Your child’s lingering cough may mean pneumonia

KNOXVILLE (WATE) – More children may start to cough and sneeze more with the arrival of cold and flu season. However, if symptoms do not go away, it may mean a serious illness is present. According to East Tennessee Children’s Hospital, pneumonia is the leading cause of hospitalization among children in the United States. Children 5-years-old and younger are at a greater risk.

What is pneumonia?

The illness is a lung infection that can be caused by a virus, bacteria, fungi or parasite. Most children receive the illness because of a virus that is spread like the common cold. A child can contract the illness when symptoms move into the lungs.

What are the symptoms? 

  • Cough
  • Fast, labored breathing (This may be the only symptom present)
  • Increased activity of breathing muscles below and between the ribs and above the collarbone
  • Flaring of the nostrils
  • Pain in the chest (Can occur when coughing or deep breathing)
  • Wheezing
  • Bluish tint to lips or nails (Can be caused by decreased oxygen in the bloodstream)

What is walking pneumonia? What is “double pneumonia?”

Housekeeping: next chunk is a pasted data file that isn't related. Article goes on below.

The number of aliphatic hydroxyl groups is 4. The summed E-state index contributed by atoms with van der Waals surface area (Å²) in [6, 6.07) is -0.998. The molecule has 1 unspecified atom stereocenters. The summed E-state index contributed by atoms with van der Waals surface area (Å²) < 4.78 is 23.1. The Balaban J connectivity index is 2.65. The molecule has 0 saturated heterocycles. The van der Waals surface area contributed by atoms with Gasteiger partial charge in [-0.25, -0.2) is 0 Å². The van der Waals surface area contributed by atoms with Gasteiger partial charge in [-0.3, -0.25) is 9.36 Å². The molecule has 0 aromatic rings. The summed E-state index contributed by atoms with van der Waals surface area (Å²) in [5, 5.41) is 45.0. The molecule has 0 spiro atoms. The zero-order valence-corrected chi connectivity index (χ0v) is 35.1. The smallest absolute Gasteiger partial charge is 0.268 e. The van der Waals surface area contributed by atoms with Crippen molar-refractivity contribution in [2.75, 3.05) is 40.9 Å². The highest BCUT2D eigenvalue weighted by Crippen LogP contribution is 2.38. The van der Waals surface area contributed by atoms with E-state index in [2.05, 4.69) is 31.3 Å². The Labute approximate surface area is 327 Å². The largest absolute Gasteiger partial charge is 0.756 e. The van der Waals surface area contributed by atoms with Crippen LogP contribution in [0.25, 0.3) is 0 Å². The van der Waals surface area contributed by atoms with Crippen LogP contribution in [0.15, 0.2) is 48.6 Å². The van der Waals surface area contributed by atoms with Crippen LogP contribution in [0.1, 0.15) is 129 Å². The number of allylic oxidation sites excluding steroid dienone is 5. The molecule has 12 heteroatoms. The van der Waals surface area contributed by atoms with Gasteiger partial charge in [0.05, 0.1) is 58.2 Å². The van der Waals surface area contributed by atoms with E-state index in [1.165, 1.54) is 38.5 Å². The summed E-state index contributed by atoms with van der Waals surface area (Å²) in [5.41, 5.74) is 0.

It is a milder form of the illness. A child with this variety would not have to visit the hospital. Double pneumonia means the infection is in both lungs.

What is the treatment? When should I bring my child to the ER? 

Children should visit the emergency room immediately when they are struggling to breathe. This may require a child to stay in the hospital.

A doctor will listen to the child’s lungs for fluid and may order a chest x-ray. If the infection is caused by bacteria, antibiotics will be prescribed. However, antibiotics will not work if the infection is caused by a virus. A child may receive fever-reducing medication to use along with a cool-mist humidifier at home.

Children should receive plenty of rest and fluids.

How can you prevent pneumonia?

Children should receive all of their vaccinations, wash their hands, cover their face when coughing and sneezing, and stay home when sick.

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